Over the last 11 months, small businesses have experienced the disastrous – and unprecedented – impacts of COVID-19, including decreasing operations, laying off employees, shutting their doors for good, and some even losing their life savings. While small businesses are just beginning to get back on their feet, DC Democrats are attempting to destroy their recovery by forcing them to pay a beltway-determined minimum wage.
Earlier this month, the non-partisan Congressional Budget Office (CBO) estimated that increasing the minimum wage to $15 per hour would lead to the loss of 1.4 million jobs by 2025. Of those 1.4 million American workers displaced, CBO estimated that 700,000 – half of those workers – would be forced out of the labor force entirely.
Make no mistake: a top-down, one-size-fits-all policy will impact our small businesses the most. Local businesses already operate on thin margins and simply can’t afford to absorb mandated increases, especially in the midst of a pandemic.
A federal wage mandate ignores the fact our states know their local economies and businesses better than anyone in DC. Not to mention, a uniform wage mandate takes away any variation and discretion that an entrepreneur has to scale his or her business to the area in which it operates, whether in Texas or in Washington.
We cannot reasonably expect wage standardization across the country when the cost of living varies so drastically. Take for example, the average rent of a one-bedroom apartment in Billings, Montana costs $678 per month while the same apartment in New York City averages $2,475 per month. It’s for that very reason the minimum wage in New York is $4 per hour more than Montana’s. The federal government should not expect to know what is best for each town and small business across America.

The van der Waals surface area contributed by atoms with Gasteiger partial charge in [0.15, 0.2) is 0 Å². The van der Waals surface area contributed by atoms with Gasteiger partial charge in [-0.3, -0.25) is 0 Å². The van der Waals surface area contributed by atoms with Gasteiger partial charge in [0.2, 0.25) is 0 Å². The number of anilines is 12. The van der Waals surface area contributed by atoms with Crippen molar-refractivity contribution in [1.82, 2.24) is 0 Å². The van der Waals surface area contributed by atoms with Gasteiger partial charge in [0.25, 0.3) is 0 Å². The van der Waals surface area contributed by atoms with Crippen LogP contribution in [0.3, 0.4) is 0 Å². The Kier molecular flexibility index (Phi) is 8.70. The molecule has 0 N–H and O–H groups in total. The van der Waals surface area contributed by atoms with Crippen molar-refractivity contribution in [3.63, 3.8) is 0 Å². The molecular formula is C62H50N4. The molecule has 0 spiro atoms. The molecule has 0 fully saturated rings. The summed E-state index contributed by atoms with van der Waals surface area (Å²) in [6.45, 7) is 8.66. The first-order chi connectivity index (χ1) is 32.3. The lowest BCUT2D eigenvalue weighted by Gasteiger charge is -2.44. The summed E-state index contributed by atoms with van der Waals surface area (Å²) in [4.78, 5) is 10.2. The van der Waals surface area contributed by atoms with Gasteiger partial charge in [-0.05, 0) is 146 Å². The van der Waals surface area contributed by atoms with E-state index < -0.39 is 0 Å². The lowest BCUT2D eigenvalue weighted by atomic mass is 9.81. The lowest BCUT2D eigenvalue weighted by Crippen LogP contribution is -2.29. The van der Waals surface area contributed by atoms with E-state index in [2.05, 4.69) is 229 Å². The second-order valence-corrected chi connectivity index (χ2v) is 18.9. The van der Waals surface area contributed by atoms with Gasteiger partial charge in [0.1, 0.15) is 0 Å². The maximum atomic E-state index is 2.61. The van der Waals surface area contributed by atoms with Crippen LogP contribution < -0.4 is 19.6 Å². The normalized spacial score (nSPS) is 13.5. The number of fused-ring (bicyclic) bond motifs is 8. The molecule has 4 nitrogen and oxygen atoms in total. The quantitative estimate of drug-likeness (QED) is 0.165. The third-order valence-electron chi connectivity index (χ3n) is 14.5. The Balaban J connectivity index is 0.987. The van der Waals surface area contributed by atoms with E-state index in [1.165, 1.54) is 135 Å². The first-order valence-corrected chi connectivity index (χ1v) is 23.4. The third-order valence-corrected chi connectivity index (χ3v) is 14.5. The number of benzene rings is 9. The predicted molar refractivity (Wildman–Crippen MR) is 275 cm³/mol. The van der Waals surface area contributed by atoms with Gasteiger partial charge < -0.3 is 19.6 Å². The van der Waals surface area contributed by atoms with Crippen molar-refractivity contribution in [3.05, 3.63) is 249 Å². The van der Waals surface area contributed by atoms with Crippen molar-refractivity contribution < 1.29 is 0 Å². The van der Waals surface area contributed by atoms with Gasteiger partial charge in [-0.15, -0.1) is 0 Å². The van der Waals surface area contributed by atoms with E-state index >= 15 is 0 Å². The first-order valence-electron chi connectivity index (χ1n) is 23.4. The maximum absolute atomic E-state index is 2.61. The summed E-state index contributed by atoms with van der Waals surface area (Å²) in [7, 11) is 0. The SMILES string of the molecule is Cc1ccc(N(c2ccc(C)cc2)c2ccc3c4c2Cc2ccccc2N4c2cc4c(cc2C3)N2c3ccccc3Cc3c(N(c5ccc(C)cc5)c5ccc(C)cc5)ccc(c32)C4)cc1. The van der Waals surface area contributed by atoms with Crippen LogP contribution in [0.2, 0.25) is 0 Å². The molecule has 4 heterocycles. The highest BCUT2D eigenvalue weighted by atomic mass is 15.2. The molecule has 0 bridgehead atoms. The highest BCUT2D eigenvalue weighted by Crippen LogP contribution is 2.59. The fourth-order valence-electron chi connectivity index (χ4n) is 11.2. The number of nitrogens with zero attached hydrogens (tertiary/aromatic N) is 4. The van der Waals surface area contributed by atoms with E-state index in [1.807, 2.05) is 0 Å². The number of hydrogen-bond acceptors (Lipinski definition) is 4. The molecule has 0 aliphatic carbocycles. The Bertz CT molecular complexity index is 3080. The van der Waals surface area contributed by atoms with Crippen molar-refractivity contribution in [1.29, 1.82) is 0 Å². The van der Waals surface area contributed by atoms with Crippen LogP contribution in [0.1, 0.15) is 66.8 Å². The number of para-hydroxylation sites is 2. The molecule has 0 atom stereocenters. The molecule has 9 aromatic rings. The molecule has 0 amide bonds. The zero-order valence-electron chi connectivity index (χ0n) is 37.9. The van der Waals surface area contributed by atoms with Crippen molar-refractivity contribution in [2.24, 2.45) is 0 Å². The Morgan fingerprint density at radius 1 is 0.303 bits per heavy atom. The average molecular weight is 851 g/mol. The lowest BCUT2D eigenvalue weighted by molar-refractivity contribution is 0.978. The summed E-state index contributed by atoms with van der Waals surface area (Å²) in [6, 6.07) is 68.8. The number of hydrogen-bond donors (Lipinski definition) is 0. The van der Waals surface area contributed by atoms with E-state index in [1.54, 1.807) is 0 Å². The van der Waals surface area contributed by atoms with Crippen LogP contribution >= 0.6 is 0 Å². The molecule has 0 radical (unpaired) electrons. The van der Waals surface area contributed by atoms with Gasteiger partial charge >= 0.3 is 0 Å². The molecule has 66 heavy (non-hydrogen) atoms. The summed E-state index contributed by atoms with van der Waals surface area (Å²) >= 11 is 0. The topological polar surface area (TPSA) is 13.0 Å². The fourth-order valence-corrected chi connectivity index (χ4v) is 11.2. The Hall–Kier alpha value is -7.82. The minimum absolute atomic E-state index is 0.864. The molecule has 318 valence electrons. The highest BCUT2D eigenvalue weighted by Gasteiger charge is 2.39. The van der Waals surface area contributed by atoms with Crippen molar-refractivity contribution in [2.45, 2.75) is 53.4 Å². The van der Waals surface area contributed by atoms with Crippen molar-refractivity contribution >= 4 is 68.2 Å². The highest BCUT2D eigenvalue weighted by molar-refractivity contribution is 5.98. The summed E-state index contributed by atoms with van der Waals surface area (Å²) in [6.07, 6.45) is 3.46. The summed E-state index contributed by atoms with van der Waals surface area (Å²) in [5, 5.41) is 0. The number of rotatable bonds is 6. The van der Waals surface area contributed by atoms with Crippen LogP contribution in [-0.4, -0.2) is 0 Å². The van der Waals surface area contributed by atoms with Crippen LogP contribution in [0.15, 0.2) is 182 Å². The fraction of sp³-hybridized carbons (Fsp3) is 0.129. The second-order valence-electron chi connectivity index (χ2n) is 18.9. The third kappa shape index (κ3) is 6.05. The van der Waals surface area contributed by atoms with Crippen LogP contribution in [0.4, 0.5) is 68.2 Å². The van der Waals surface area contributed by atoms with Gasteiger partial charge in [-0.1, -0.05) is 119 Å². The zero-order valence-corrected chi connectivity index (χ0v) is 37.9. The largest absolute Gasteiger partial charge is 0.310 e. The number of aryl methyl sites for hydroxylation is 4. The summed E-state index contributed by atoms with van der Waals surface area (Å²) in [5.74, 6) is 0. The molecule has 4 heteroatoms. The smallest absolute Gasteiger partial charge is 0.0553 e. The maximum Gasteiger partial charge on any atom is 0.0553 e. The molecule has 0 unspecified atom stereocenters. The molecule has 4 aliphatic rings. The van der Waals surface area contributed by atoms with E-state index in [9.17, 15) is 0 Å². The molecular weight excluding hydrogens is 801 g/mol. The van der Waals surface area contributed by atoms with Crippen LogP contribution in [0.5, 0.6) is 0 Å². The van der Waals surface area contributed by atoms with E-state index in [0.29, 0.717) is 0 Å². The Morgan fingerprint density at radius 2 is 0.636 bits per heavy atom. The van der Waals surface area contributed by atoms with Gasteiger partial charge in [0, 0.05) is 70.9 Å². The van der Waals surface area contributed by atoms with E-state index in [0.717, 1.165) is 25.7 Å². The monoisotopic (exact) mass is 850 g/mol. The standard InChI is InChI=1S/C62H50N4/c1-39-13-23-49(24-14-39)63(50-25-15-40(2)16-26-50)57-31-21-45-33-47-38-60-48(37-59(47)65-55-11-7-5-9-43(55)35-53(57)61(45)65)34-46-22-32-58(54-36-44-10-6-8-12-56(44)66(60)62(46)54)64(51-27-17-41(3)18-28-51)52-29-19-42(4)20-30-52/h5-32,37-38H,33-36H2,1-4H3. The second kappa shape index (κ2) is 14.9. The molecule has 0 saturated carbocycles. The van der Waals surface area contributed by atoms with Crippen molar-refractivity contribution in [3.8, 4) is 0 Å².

My colleagues who support a $15 per hour wage claim a mandate will help our lower- and middle-class single moms. I’ve held my fair share of minimum wage paying jobs, and as a single mother myself, I wonder what these moms will do when the local restaurant, store, or hair salon where they work is forced to close its doors? Or what they’ll do when businesses choose between closing or replacing their workers with automation?
Serving on the House Small Business Committee, I was eager to sit down with local business owners across North Texas to hear firsthand what is working, what isn’t working, where I could help, and where they need government to get out of the way. Every small business owner I spoke with was crystal clear: increasing the minimum wage will have a disastrous impact on their business. Struggling to stay afloat amid dwindling revenues and increasing restrictions, many were confident they would have to close their doors. From young workers to single moms, our working families will be hit hardest by this policy.
While the Senate Parliamentarian ruled the federal mandate to raise the minimum wage to $15 per hour was not eligible to be included in the COVID-19 relief package, the fight to stop a federally mandated wage is far from over. There are already conversations of legislation that would impose tax burdens and heavy fees towards businesses that do not raise their wages.
Prior to the pandemic, we saw record high employment for both minorities and women. In fact, according to the Labor Department’s job report in September 2019, unemployment was at a 50-year record low, with more Black and Hispanic Americans participating in the workforce than ever before.
This is in stark contrast to what we’ve seen in the last year – small businesses permanently closing their doors, American families struggling to pay rent, and livelihoods being destroyed. These are only a handful of the devastating consequences we have witnessed as a result of the COVID-19 pandemic and, along with it, forced lockdowns all across the country. It’s time we end the year-long shutdowns and allow businesses to be fully operational, not further encumber them with a federally mandated minimum wage they can neither afford or survive.
Congresswoman Beth Van Duyne (TX-24) is the Ranking Member of the House Small Business Subcommittee on Oversight, Investigations, and Regulations.